Having survived the violence of his first full moon out of a cage, Hunter isn’t looking forward to his first new moon. Ophelia offers to be the woman who sates his needs during the three long days of sexual fury, but he can’t abide the thought of hurting her in a state of mindless lust. Especially since she longs to settle into a respectable life, and his needs are anything but respectable.
Their mutual goal is simple: avoid entanglements. It’s a solid plan, at least until a vampire drug lord and a couple of nosy Guild representatives force them to work together to defend their friends and everything they hold dear–including each other.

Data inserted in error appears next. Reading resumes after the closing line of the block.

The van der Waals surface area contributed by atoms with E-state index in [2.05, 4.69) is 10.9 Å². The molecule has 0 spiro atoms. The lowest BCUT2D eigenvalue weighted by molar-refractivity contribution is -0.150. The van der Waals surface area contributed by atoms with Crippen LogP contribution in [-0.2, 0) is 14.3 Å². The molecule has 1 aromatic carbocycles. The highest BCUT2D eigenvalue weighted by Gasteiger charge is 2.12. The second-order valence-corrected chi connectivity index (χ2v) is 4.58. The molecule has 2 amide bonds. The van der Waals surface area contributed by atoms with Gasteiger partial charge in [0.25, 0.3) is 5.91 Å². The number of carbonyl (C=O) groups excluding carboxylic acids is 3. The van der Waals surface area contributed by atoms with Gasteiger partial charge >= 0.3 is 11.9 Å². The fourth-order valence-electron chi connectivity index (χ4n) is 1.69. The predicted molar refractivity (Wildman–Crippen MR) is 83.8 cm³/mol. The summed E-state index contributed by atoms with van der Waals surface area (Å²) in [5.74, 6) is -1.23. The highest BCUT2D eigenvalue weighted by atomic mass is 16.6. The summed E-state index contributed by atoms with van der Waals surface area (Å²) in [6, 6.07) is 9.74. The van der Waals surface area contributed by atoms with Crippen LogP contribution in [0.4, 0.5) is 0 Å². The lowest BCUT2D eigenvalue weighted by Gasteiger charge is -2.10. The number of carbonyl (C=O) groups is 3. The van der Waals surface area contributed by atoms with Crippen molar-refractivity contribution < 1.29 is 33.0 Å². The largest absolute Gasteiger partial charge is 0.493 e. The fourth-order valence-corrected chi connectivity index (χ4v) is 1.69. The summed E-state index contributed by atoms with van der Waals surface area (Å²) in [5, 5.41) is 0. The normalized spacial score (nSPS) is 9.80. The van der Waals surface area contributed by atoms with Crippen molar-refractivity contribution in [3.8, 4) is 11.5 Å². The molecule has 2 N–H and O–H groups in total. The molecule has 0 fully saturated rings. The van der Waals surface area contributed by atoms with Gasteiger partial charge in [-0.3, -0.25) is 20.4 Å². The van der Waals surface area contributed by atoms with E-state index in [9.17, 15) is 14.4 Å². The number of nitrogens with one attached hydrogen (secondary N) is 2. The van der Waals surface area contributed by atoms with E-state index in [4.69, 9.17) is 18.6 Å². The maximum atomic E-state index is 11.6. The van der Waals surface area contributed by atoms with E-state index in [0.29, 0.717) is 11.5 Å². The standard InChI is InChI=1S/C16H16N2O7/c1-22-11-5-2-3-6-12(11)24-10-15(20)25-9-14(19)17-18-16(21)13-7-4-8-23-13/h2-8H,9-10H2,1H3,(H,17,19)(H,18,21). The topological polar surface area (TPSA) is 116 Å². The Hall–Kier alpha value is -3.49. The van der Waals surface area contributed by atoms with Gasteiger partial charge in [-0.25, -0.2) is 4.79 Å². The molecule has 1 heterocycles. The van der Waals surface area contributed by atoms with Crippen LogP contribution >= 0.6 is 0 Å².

I loved that both the bad and good sides are shown. The bad sides with the Bloodhounds need for violence during the full moon. Their snarliness ( is that a word?) during the rest of the month when it comes to their mates. Their need for sex during the new moon.
Hunter’s and Ophelia’s relationship is sizzling, but to Hunter’s defense he is trying to court her. ( And gets snarly when someone comes close to her. ) It isn’t just sex, though. There were a couple of scenes that made me go aaw. In a lot of ways, they need to trust each other. Hunter need to trust himself that he didn’t hurt Ophelia, during the new moon, and that he will not in the future. Ophelia need to trust herself when it comes to hers and Satira’s friendship.
So what I didn’t like. The only thing I didn’t like was the title. Yes, Hunter’s Prey fits in a way, but I bristle, since Ophelia is anything but weak.
Also note: This review does not fully reflect the awesomeness that is Moira Roger’s Hunter’s Prey. The only way to experience that is to buy it.